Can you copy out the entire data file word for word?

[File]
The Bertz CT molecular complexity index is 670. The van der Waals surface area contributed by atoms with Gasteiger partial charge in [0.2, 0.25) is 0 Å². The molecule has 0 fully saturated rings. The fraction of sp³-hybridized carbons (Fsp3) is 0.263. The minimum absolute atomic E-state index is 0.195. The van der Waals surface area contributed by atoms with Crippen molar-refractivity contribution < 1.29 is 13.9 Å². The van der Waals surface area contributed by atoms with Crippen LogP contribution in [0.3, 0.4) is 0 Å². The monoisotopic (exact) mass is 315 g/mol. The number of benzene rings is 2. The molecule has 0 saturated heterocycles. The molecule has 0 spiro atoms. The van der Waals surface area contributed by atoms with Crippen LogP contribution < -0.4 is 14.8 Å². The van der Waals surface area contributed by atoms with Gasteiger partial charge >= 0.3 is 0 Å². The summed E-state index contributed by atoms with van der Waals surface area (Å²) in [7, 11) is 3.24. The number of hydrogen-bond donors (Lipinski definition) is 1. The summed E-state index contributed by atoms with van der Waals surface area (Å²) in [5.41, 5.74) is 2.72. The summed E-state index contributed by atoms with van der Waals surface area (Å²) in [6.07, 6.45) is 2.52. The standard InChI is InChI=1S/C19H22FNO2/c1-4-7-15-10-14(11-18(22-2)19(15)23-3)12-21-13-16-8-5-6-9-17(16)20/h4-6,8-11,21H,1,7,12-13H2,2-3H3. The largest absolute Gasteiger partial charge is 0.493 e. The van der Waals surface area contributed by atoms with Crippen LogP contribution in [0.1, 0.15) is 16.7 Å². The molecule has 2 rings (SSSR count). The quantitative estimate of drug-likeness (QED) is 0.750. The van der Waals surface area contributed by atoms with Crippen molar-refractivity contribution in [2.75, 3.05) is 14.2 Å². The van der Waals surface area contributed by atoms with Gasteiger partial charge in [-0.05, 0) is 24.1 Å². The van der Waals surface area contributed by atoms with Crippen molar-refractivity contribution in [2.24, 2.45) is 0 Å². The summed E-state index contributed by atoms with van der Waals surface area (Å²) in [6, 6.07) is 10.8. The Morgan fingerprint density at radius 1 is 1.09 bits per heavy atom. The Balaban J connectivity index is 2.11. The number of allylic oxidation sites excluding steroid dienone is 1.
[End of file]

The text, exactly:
The Bertz CT molecular complexity index is 670. The van der Waals surface area contributed by atoms with Gasteiger partial charge in [0.2, 0.25) is 0 Å². The molecule has 0 fully saturated rings. The fraction of sp³-hybridized carbons (Fsp3) is 0.263. The minimum absolute atomic E-state index is 0.195. The van der Waals surface area contributed by atoms with Crippen molar-refractivity contribution < 1.29 is 13.9 Å². The van der Waals surface area contributed by atoms with Crippen LogP contribution in [0.3, 0.4) is 0 Å². The monoisotopic (exact) mass is 315 g/mol. The number of benzene rings is 2. The molecule has 0 saturated heterocycles. The molecule has 0 spiro atoms. The van der Waals surface area contributed by atoms with Crippen LogP contribution < -0.4 is 14.8 Å². The van der Waals surface area contributed by atoms with Gasteiger partial charge >= 0.3 is 0 Å². The summed E-state index contributed by atoms with van der Waals surface area (Å²) in [7, 11) is 3.24. The number of hydrogen-bond donors (Lipinski definition) is 1. The summed E-state index contributed by atoms with van der Waals surface area (Å²) in [5.41, 5.74) is 2.72. The summed E-state index contributed by atoms with van der Waals surface area (Å²) in [6.07, 6.45) is 2.52. The standard InChI is InChI=1S/C19H22FNO2/c1-4-7-15-10-14(11-18(22-2)19(15)23-3)12-21-13-16-8-5-6-9-17(16)20/h4-6,8-11,21H,1,7,12-13H2,2-3H3. The largest absolute Gasteiger partial charge is 0.493 e. The van der Waals surface area contributed by atoms with Crippen LogP contribution in [0.1, 0.15) is 16.7 Å². The molecule has 2 rings (SSSR count). The quantitative estimate of drug-likeness (QED) is 0.750. The van der Waals surface area contributed by atoms with Crippen molar-refractivity contribution in [2.75, 3.05) is 14.2 Å². The van der Waals surface area contributed by atoms with Gasteiger partial charge in [-0.05, 0) is 24.1 Å². The van der Waals surface area contributed by atoms with Crippen molar-refractivity contribution in [2.24, 2.45) is 0 Å². The summed E-state index contributed by atoms with van der Waals surface area (Å²) in [6, 6.07) is 10.8. The Morgan fingerprint density at radius 1 is 1.09 bits per heavy atom. The Balaban J connectivity index is 2.11. The number of allylic oxidation sites excluding steroid dienone is 1.